In 2008, the Florida Legislature abolished the term “custody” and replaced it with the concept of “time-sharing.” This concept refers to the amount of time each parent physically spends with the child. However, there is another side to a parent’s relationship with his or her child, and that is where parental responsibility comes in. Parental responsibility is the right of a parent to make important day-to-day decisions that affect the child’s life, regardless of the time-sharing schedule. Some examples are: which doctor will care for the child; what types of vaccines the child will receive; which school the child will attend, and which extra-curricular activities the child will participate in. There are generally two types of parental responsibility:
Read more on Parental Responsibility.
Families come in all shapes and sizes. Some families have only one parent doing it alone, while others may have a mother and father, two mothers, two fathers, or perhaps one parent with lots of extended family members who help out, etc. It is a common misconception that it’s easy to tell who a child’s mother is, just because she gave birth to the child. In our society today, that may not be the case, and the law is slowly reflecting this change. The reality is that, in some cases, establishing both the actual mother and/or father of the child may be challenging.
Read more on Paternity and Maternity.
Pre-nuptial and Post-nuptial Agreements
Contrary to popular belief, signing a pre-nuptial agreement is not the only opportunity a couple has to establish their ground rules. Both a pre-nuptial and a post-nuptial agreement may be signed by two parties who wish to define their rights and obligations during their marriage, in the event of death, or in the event of a divorce. However, the difference between the two is that a pre-nuptial is signed by two parties who intend to be married, and a post-nuptial is signed by two parties who are already married.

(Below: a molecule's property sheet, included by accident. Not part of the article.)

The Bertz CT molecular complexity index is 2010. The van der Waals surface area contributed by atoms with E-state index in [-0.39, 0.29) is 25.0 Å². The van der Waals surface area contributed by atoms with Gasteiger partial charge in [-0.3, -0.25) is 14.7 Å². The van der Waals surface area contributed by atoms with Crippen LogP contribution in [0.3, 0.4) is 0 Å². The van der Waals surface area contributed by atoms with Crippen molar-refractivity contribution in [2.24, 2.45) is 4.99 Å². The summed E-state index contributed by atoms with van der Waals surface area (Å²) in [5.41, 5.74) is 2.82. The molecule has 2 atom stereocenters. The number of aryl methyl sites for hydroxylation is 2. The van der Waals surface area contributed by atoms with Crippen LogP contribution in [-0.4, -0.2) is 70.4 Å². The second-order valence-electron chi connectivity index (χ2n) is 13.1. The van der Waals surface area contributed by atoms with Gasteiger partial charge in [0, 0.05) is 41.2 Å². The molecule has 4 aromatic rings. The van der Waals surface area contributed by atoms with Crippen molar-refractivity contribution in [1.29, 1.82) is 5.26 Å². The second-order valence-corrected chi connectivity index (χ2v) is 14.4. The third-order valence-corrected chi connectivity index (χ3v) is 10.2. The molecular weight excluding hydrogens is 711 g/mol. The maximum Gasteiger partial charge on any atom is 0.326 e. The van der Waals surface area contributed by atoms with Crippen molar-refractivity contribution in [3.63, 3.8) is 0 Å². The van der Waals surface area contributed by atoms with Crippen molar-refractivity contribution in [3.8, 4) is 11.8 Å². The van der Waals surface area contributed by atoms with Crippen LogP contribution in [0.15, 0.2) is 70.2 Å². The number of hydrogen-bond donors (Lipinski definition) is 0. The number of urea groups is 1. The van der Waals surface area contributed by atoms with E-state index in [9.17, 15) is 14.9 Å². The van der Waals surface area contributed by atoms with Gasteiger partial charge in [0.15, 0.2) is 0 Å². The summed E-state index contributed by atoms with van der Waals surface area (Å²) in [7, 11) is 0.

Read more about Pre-nuptial and Post-nuptial Agreements.
Simplified Dissolution of Marriage/Divorce
A simplified dissolution of marriage is when both parties are in agreement with the terms of their divorce, neither party is seeking alimony, nor there are any minor children. The parties must be prepared to sign a written agreement, which will then be presented to the court at a final hearing.
Read more about Simplified Dissolution of Marriage/Divorce.
Support Unconnected with Dissolution of Marriage
Florida law permits people who are not residents of the state to petition for either child support or alimony (or both) from their spouse without seeking a divorce. Some refer to this as Florida’s “separation” law. However, that is not entirely correct. Florida does not legally recognize separation. Therefore, the court cannot declare the parties to be “separated,” and it cannot legally divide the parties’ assets and debts. The court can only award child support and/or alimony and, if there are children, the court may enter a parenting plan so that the parties have a time-sharing schedule, if they wish. All other laws that apply to married couples will continue to apply.
Read more about Support Unconnected with Dissolution of Marriage.
For couples who cannot naturally conceive a child, surrogacy is an option that is available to them if they want to start a family. “Surrogacy” is defined as a woman (the “surrogate mother”) becoming pregnant and giving birth to a baby in order to give it to someone who cannot have children.